How good is good? Consider the Beatles’ Let It Be album. It contains three #1 hits: the title track (Let It Be), Get Back, and The Long and Winding Road, along with several other wonderful songs (e.g., Two Of Us, Across the Universe, and I’ve Got a Feeling); the album itself went to #1; it won a Grammy for Best Original Score (since the album was basically the soundtrack to the movie of the same name),; and, if all that ... Continue Reading →
“Office politics” has gotten a bad name, but it’s really nothing more or less than the informal communications network of an organization. At the first TV station I worked at, there was a guy named Rick who had really figured out this network to the nth degree. He had determined who the key players were in the organization, and who had influence over these key players (for example, the General Manager’s adminstrative assistant had influence over the General Manager). He ... Continue Reading →
Competitiveness. It can be one of your greatest assets—or it can kill you. (Yes, there’s probably a middle ground in there, but I like to start these things off with a bang.) Like fire, it depends on how you use it. So how do you know if you’re on the right track? How do you know if you’re using competitiveness for good or evil? Like many business insights, the answer hit me this morning at the gym.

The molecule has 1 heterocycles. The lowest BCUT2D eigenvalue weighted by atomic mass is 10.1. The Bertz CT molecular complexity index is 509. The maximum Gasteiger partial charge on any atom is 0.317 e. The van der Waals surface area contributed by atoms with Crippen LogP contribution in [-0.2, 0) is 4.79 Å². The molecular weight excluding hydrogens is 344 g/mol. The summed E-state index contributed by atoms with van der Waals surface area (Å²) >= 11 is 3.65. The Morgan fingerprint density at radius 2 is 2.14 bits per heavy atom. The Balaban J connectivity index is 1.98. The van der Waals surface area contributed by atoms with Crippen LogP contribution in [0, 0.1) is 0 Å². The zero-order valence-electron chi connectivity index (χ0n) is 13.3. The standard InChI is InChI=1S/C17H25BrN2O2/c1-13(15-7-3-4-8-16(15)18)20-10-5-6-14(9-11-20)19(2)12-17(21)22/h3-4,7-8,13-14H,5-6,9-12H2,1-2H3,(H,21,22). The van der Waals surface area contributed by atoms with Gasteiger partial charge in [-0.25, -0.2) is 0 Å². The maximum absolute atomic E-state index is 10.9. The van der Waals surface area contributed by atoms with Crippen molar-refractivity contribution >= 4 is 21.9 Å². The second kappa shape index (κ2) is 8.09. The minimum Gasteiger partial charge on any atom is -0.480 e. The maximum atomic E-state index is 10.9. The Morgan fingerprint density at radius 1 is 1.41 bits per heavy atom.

My gym is festooned ... Continue Reading →
I once worked for a boss who delighted in taking the credit for the work his team did. I’m guessing you’ve worked for somebody like this too—there are a lot of them around. And there are some perfectly understandable reasons why a boss would want to take all the credit. They may want to:
- impress their own boss;
- impress a co-worker;
- impress the cute new sales intern.
Understandable reasons, yes; effective leadership, no.
“Leaders” like this would be well-advised to remember what Harry S Truman ... Continue Reading →
On September 4, 1962, the Beatles recorded what was to be their very first single—a song called How Do You Do It?, written by a songwriter named Mitch Murray. If you’re of a certain age, you’ve probably heard this song. But the version you’ve heard isn’t the Beatles version; it’s by another Liverpool band called Gerry and the Pacemakers. The Beatles begged their producer, George Martin, not to release their version because they wanted their singles to be Beatles originals—songs ... Continue Reading →